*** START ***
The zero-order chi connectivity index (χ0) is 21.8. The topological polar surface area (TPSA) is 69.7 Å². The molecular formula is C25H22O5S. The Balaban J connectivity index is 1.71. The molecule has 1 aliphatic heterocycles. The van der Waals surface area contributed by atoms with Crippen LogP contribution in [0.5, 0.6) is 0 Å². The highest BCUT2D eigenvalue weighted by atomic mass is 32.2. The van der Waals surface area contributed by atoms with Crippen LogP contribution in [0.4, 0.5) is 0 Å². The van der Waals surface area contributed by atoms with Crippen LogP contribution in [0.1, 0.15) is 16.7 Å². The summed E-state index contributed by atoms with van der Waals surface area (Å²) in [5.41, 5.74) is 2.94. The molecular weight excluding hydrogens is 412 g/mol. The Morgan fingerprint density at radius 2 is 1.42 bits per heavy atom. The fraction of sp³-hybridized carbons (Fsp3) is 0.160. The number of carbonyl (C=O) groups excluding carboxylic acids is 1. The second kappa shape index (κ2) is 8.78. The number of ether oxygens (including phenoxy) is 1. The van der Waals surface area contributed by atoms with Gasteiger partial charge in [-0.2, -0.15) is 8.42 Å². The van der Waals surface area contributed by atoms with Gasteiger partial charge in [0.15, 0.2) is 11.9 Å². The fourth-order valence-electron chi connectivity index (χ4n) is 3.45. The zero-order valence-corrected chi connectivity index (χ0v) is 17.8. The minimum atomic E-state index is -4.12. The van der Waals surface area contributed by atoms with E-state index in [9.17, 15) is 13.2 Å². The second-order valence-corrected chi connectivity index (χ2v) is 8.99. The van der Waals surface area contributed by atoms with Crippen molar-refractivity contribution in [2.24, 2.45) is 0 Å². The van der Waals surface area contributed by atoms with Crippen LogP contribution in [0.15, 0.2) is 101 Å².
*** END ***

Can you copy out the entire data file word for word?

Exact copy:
The zero-order chi connectivity index (χ0) is 21.8. The topological polar surface area (TPSA) is 69.7 Å². The molecular formula is C25H22O5S. The Balaban J connectivity index is 1.71. The molecule has 1 aliphatic heterocycles. The van der Waals surface area contributed by atoms with Crippen LogP contribution in [0.5, 0.6) is 0 Å². The highest BCUT2D eigenvalue weighted by atomic mass is 32.2. The van der Waals surface area contributed by atoms with Crippen LogP contribution in [0.4, 0.5) is 0 Å². The van der Waals surface area contributed by atoms with Crippen LogP contribution in [0.1, 0.15) is 16.7 Å². The summed E-state index contributed by atoms with van der Waals surface area (Å²) in [5.41, 5.74) is 2.94. The molecular weight excluding hydrogens is 412 g/mol. The Morgan fingerprint density at radius 2 is 1.42 bits per heavy atom. The fraction of sp³-hybridized carbons (Fsp3) is 0.160. The number of carbonyl (C=O) groups excluding carboxylic acids is 1. The second kappa shape index (κ2) is 8.78. The number of ether oxygens (including phenoxy) is 1. The van der Waals surface area contributed by atoms with Gasteiger partial charge in [-0.2, -0.15) is 8.42 Å². The van der Waals surface area contributed by atoms with Gasteiger partial charge in [0.15, 0.2) is 11.9 Å². The fourth-order valence-electron chi connectivity index (χ4n) is 3.45. The zero-order valence-corrected chi connectivity index (χ0v) is 17.8. The minimum atomic E-state index is -4.12. The van der Waals surface area contributed by atoms with E-state index in [9.17, 15) is 13.2 Å². The second-order valence-corrected chi connectivity index (χ2v) is 8.99. The van der Waals surface area contributed by atoms with Crippen molar-refractivity contribution in [2.24, 2.45) is 0 Å². The van der Waals surface area contributed by atoms with Crippen LogP contribution in [0.15, 0.2) is 101 Å².